When you consider your home or the place you grew up in, how do you envisage it? For instance, are you remembering the kitchen, the lounge and the study, or are you instead conjuring visuals of cosy corners for watching the rain, the space in your mum’s room where you sat and watched her dress, and the frame of the shed door that acted as a ladder to the roof so you could climb up and get away from the noise in the house?
When you consider the space you inhabit now, how do you conceive of it?
Lately, I’ve found myself longing for a cozy type of space, with the knowledge that in the past those nooks have been enveloping allies. At times I am drawn to the kitchen, not because of a desperate need to make a pear crumble (which is legitimate nonetheless), but for its grand, light-filled character, that itself begs to be filled with wafting aromas of baking, its edges swathed in colourful detail of our lives. I often retire to the sunroom, coaxed by the vines pressing against its glass perimeter and chipped white-painted studs, with numerous ledges inviting you to rest your tea. I more often have a desire to simply be nestled within this sanctuary after a long and chaotic week than for the activity, reading, which I do here. The stairs and slope of the ground below hold this space precariously out into the overgrown (and for our landlord, probably undesirable) garden that has unapologetically expanded over time.
As homes and their typological content are being scrupulously re-evaluated to suit the changing density of cities, I feel reflection upon our current and specific needs and wants from a city and our homes within this fabric is vital.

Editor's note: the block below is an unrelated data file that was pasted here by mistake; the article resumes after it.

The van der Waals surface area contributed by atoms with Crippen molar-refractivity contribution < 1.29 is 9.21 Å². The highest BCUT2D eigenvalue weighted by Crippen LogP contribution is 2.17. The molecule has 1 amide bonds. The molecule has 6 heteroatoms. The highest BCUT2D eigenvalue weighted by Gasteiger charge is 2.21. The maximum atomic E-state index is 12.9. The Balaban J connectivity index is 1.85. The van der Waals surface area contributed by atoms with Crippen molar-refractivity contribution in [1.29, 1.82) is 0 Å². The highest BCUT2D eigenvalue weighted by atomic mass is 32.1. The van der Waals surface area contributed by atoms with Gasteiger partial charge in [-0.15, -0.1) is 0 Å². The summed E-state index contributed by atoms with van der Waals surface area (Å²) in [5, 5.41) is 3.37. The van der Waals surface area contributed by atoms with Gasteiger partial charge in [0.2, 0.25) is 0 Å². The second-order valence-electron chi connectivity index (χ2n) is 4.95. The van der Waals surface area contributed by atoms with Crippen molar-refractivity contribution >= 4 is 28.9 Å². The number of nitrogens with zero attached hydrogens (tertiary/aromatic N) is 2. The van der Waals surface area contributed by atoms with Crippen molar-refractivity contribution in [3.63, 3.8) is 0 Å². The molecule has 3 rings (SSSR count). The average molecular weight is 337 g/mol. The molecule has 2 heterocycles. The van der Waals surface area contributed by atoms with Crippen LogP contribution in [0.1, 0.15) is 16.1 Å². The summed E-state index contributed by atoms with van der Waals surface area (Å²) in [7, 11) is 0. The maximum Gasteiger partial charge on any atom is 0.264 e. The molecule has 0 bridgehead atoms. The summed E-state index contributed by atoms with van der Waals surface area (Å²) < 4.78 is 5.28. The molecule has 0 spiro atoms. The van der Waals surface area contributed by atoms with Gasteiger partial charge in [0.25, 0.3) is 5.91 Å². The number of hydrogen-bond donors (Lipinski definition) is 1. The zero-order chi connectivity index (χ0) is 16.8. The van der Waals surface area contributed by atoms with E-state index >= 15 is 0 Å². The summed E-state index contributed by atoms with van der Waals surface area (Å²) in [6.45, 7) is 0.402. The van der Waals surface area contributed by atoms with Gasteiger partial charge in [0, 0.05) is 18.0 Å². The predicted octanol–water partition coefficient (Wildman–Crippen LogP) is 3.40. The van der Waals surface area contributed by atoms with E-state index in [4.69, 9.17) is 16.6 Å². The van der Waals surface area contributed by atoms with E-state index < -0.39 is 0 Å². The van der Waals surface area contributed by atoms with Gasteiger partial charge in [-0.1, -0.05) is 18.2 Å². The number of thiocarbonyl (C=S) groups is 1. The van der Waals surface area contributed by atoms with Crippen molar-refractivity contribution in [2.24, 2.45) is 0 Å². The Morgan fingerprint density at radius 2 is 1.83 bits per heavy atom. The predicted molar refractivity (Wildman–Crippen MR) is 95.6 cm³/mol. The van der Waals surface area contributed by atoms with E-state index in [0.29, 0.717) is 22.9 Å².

There are two visually obvious clues as to why this could be useful.
First, have you noticed the numerous and expansive spaces within the city that are underutilised and forgotten? I’ve often dreamed how these could be cherished as practice rooms for bands, design studios, lecture and event spaces, homeless shelters, pop-up restaurants or other malleable activities that vitalise the cityscape.
The less space wasted for housing, the more public space for learning and socialising. How many times have you wandered into a friend or relative’s home and noticed its superfluous space? Kitchens barely touched, or used for alternate functions, backyards overgrown and hallways or spare bedrooms that haven’t enjoyed human occupation in years. There is often a rational argument for those abandoned or unkempt spaces being empty, in that they might create an essential layer of breathing room in the dense knit of the city, but that is another topic for another day.